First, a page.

Were there some things you wanted to cover in the book but had to leave out for various reasons?

I’d started to bring together details from the twentieth century, how collections such as that of Charles Freer were accumulated, and connections with the papyri trade, but I ran out of time and room. When I first started working on this with my publisher, I wrote a blurb describing it as a vast story that is more compelling and convoluted than ever told. And now I’m wondering if, when we really get into the detail, if it is compelling. It’s so big and complex. Even though my research has been on the detail aside from the Schechter story, when people ask me what I work on I always just tell them the Schechter story – it’s easier to explain, and it is colourful, dramatic, and compelling! It’s hard to tell a story with this person and that person and the other person and keep the reader’s attention. I hope that people will find it to be a good read, nevertheless.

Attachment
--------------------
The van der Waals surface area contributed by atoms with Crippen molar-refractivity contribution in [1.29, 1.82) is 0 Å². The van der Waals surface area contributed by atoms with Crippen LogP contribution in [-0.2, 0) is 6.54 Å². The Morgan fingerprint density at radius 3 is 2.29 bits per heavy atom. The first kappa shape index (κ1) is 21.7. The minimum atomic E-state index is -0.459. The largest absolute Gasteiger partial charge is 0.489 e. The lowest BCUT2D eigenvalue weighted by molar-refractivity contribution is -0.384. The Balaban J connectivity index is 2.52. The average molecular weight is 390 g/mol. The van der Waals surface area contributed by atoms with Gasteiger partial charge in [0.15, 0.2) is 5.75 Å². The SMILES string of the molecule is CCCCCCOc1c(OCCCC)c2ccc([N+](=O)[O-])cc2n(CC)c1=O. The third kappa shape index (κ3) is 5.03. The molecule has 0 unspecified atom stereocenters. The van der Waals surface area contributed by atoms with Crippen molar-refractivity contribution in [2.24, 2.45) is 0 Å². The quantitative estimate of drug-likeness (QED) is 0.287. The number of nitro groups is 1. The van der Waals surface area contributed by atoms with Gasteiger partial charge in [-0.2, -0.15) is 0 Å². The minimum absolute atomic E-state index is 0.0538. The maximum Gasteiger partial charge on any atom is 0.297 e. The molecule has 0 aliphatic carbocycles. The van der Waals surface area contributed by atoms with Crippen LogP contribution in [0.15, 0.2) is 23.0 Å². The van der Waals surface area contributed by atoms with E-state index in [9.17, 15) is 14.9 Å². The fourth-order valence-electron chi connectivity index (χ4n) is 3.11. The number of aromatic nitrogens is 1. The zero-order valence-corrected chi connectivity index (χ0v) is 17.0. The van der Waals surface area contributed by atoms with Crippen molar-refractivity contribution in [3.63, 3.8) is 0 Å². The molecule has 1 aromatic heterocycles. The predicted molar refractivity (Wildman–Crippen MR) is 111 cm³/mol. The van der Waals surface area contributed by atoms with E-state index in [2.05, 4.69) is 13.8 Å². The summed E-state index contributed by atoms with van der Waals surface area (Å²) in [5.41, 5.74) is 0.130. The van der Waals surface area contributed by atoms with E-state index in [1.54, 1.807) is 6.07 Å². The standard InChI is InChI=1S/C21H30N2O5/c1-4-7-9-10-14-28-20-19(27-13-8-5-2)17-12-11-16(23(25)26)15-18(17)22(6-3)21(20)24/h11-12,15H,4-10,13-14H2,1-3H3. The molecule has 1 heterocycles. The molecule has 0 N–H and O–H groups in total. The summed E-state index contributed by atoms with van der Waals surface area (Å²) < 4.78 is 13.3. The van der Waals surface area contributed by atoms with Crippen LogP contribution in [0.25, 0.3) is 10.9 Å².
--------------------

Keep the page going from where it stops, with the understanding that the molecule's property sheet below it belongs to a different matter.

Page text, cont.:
One final question. Ben Outhwaite particularly wanted to know who wrote the best blurb for the back of your book.

Ha! I’m very grateful to Ben for taking the time to do that, and Judith Olszowy-Schlanger too.

Rebecca, we look forward to reading your book!

Rebecca Jefferson is Curator of the Isser and Rae Price Library of Judaica, at the University of Florida, Gainesville.